If such an outcome is possible in these talks, it’s also possible in Paris. Until now, I’ve assumed that the imperative for a global deal is such that even Australia’s weak proposals, and rejection of any credible policy, will be treated as acceptable. But now that Harper is gone in Canada, and Japan is working with the US, Australia is unlikely to find much backing for a recalcitrant position. While Korea might hold out on export financing, it is unlikely to want to be seen as sabotaging the entire agreement.

Hopefully, this is one of those situations where the export finance negotiations are still on a dynamic set under Abbott. Hopefully, Turnbull can see that the merits of being a global citizen in good standing, notably including continued friendly relations with Obama, outweigh any grumbles he might face from the LNP right.

Update An agreement has been reached. It looks pretty close to capitulation by Australia, though the government extracted enough concessions to call it a compromise. (Hat Tip: Cambo in comments).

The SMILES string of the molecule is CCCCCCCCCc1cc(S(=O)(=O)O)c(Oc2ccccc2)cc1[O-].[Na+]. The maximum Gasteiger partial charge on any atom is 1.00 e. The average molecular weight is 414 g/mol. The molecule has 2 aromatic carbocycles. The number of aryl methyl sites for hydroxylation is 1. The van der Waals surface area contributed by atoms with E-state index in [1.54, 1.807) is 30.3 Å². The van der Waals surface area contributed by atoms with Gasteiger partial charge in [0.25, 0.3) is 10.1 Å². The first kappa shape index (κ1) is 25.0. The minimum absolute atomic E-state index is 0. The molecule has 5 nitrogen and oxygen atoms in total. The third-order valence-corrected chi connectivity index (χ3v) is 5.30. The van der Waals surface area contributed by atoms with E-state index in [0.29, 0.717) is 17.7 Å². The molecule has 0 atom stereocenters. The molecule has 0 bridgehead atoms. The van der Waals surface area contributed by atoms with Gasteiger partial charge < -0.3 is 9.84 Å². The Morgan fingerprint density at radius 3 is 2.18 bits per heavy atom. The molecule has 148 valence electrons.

fn1. I wasn’t clear about Australia’s involvement, since we don’t export or finance power plants, AFAICT. It appears that the agreement was formally made by the OECD, which requires unanimity. That makes the threat by the US and Japan to go it alone even more significant, I think.
fn2. Despite the impressive sounding name, ultra-supercritical plants still emit a lot of CO2, only about 10 per cent less than the subcritical plants they replace.

Categories: Environment Tags:

Sandpit

November 17th, 2015 41 comments

A new sandpit for long side discussions, idees fixes and so on. Discussions about climate policy and related issues can be posted here, along with the usual things.